It’s a Scream


All three n by Norwegian covers to date have been excellent, but the clever, clever photo illustration that graces issue 4 is the wittiest yet. The story, by excellent foreign correspondent-cum-rock critic Andrew Mueller, concerns the theft of Edward Munch’s The Scream from Oslo’s Munch Museum. Following a particularly cunning plan, the thieves walked in, took the painting off the wall, walked out again with it, got in a car and drove away. It was then hidden for a time in the Batmobile-themed tour bus of a well-known drag racer. Seriously. When the painting was recovered two years later it was in a sorry state, as if its captors placed no value on it, and n by Norwegian goes on to tell the story of its restoration, hence the cover. The concept was art director Rickard Westin’s (top right, below), the photography by Liz McBurney. (posted by AndrewH)


A piece of cake

Previous covers on easyJet Traveller have been created on a 3D printer, hand knitted and sculpted out of ice. For the forthcoming April issue the cover was baked. The cover story celebrates the best of Britishness, so the team commissioned a great big celebratory two-tier, 20kg chocolate sponge cake filled with dark chocolate truffle and festooned with national stereotypes including a teapot, fish and chips, a beer tankard, big red bus, Nessie and Union Jack bunting.


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It was made by Choccywoccydoodah, a Brighton-based specialist in one-off chocolate sculpted fantasies and bespoke cakes, who’ve just opened a branch in Soho. What’s more, not only did the cake look good, it tasted excellent too, as just about the whole of Ink’s London office can attest. (Posted by AndrewH)

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A little bit Bowie

As magazine racks sag under the weight of David Bowie coverage, the question is how to bring something fresh to the table. (It’s not so much the new single and album, rather the exhibition that opens at the V&A this month, which is expected to be massively popular with Londoners and visitors alike.) The easyJet Traveller team managed to track down Masayoshi Sukita, responsible for one of the most iconic images of Bowie, used on the cover of Heroes, and ran a story on the background to the shoot (“He was particular about his leather jackets”).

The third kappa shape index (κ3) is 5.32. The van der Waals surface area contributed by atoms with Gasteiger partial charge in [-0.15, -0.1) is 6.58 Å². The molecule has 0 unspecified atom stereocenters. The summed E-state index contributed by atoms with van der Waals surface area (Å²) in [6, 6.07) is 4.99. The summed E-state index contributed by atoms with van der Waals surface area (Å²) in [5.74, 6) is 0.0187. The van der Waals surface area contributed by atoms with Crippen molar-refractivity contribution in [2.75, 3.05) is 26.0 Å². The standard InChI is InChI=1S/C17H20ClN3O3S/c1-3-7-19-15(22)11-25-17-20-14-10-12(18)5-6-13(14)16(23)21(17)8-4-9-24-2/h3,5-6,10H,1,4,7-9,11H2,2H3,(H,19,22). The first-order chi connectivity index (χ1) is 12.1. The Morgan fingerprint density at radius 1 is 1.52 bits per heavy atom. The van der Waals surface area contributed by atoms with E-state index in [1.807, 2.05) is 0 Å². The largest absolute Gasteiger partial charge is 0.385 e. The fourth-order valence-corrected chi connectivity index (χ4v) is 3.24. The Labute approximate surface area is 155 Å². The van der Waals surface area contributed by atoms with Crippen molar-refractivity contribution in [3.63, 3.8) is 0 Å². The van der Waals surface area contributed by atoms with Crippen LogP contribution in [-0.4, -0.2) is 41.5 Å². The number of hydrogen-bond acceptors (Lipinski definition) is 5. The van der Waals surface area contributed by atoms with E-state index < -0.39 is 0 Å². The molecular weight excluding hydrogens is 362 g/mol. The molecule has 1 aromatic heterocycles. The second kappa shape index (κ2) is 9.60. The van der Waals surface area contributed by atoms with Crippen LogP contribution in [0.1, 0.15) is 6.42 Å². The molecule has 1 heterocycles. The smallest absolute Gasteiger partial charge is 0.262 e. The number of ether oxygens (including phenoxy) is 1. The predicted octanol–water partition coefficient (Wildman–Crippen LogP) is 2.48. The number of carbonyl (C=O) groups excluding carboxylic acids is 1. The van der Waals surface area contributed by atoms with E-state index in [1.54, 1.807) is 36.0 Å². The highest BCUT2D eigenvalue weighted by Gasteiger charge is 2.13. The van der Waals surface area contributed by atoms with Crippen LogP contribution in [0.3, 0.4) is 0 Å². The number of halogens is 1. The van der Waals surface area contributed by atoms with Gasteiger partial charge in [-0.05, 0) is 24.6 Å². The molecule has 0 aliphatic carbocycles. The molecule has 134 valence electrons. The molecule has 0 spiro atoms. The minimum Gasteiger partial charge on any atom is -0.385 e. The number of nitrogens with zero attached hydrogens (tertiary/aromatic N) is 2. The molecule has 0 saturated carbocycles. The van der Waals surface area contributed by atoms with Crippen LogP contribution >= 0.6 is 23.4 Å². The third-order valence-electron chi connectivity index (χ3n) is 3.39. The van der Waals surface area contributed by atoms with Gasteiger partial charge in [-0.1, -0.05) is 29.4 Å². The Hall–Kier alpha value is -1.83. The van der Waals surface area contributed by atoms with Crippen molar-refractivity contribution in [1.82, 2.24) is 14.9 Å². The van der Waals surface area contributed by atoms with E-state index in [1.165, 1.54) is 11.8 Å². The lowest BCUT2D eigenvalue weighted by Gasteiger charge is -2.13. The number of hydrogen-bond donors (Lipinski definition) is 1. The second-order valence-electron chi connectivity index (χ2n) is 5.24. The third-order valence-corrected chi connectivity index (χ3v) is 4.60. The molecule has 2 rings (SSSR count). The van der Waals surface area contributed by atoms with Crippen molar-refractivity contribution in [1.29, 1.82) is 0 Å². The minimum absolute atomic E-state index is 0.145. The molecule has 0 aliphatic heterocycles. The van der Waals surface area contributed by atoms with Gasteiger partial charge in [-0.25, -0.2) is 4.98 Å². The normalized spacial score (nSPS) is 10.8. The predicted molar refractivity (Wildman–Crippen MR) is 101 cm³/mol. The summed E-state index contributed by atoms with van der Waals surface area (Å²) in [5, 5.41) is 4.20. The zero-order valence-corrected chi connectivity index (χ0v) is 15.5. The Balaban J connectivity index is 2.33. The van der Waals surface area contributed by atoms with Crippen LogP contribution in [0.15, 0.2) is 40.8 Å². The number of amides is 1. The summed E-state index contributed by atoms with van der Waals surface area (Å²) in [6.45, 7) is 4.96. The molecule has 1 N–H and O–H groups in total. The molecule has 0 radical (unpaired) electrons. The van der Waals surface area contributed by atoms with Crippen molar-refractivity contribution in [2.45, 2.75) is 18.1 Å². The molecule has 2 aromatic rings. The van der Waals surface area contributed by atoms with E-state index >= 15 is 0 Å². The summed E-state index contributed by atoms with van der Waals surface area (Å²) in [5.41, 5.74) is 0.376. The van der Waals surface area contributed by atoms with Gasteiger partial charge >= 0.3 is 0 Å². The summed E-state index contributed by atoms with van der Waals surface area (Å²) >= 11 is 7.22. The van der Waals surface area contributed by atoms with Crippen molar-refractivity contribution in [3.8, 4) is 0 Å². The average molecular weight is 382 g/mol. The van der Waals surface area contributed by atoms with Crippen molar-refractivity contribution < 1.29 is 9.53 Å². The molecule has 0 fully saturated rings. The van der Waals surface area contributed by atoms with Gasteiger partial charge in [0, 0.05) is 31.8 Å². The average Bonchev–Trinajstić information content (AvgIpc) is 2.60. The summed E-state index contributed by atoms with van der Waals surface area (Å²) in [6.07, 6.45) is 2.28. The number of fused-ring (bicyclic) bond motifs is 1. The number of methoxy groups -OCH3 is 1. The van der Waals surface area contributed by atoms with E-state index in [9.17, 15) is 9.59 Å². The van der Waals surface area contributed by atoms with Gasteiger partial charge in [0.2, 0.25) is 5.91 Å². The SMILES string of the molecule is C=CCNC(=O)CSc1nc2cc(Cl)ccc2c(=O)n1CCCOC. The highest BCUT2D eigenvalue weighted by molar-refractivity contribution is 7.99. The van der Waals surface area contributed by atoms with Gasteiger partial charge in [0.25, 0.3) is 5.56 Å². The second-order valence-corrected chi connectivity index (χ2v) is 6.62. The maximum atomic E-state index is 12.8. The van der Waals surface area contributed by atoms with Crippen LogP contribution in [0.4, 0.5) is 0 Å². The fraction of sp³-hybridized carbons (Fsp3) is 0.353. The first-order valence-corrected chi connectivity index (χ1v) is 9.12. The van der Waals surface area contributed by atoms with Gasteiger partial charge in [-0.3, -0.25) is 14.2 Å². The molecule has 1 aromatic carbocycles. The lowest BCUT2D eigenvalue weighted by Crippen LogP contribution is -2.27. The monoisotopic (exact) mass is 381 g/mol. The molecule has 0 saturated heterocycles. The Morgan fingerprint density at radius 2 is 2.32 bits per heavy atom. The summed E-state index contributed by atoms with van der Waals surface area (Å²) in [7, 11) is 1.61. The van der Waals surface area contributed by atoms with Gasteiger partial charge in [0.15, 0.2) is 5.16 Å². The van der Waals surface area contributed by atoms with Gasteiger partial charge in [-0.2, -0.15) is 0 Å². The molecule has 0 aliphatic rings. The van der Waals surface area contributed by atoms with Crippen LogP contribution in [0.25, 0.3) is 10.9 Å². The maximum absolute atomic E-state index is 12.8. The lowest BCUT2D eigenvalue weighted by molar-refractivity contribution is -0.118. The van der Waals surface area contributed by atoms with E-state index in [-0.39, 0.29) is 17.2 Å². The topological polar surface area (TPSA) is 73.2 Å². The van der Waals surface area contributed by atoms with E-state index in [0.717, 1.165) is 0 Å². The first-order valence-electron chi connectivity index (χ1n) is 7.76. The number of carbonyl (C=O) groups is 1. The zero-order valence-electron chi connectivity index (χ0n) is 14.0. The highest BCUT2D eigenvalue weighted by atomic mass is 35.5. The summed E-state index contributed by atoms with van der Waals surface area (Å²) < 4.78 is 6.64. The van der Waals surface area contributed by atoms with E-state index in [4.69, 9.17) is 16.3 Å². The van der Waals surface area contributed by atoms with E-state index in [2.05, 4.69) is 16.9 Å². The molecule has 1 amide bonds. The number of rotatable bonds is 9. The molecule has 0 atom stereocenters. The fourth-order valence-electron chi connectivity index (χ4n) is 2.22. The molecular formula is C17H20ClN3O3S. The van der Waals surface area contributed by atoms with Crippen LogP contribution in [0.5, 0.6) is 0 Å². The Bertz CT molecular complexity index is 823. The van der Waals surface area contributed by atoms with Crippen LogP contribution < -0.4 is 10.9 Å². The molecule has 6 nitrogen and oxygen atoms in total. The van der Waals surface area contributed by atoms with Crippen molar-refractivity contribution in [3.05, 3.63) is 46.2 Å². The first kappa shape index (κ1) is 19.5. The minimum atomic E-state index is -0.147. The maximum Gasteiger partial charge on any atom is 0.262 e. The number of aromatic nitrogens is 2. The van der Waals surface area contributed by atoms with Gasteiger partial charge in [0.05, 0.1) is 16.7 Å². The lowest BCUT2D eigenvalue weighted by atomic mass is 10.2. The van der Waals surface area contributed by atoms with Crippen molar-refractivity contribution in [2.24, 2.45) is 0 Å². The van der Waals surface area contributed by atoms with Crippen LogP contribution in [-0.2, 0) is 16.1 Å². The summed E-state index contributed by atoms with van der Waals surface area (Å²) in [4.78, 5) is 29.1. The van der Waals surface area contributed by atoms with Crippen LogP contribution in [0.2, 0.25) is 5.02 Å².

For Germanwings, with one of its three hubs being Berlin, the editorial team opted for an essay on Bowie’s creatively brilliant Berlin years. The piece, written by Dave Rimmer (Berlin-based former music journalist: The Face, Smash Hits), is 1,200 of the most informative and insightful words on Bowie you’re likely to read anywhere. (“Some distance from the 1970s mainstream, divided Berlin offered Bowie the refuge of relative anonymity and a kind of de-tox from celebrity – though Iggy would describe it as ‘like trying to give up heroin in the heroin capital of the world’.”) The main image was created from a stencil drawn and cut by art director Steve Ranson.


Eurostar are one of the sponsors of the V&A exhibition so they wanted Metropolitan to go big on Bowie. The team decided to focus on what Bowie meant to the fans who would be travelling to the show. They interviewed a cross-section of people in London and Paris, and shot them interacting with projected images of their hero (Phil Fisk was the photographer, Christos Hannides the art director). The issue also features an interview with comedian Eddie Izzard, in which at one point he talks about Bowie (both, after all, have been gleeful dabblers in transvestitism), so the cover combines the two – with only the slightest Photoshoppery. It’s a clever take on a classic image, as well as being a great fit with the Bowie feature inside, which runs under the headline ‘We’re all a little bit Bowie’ – or it would have done if the art director hadn’t decided that was too many words and shortened it to ‘We’re all a little Bowie’.






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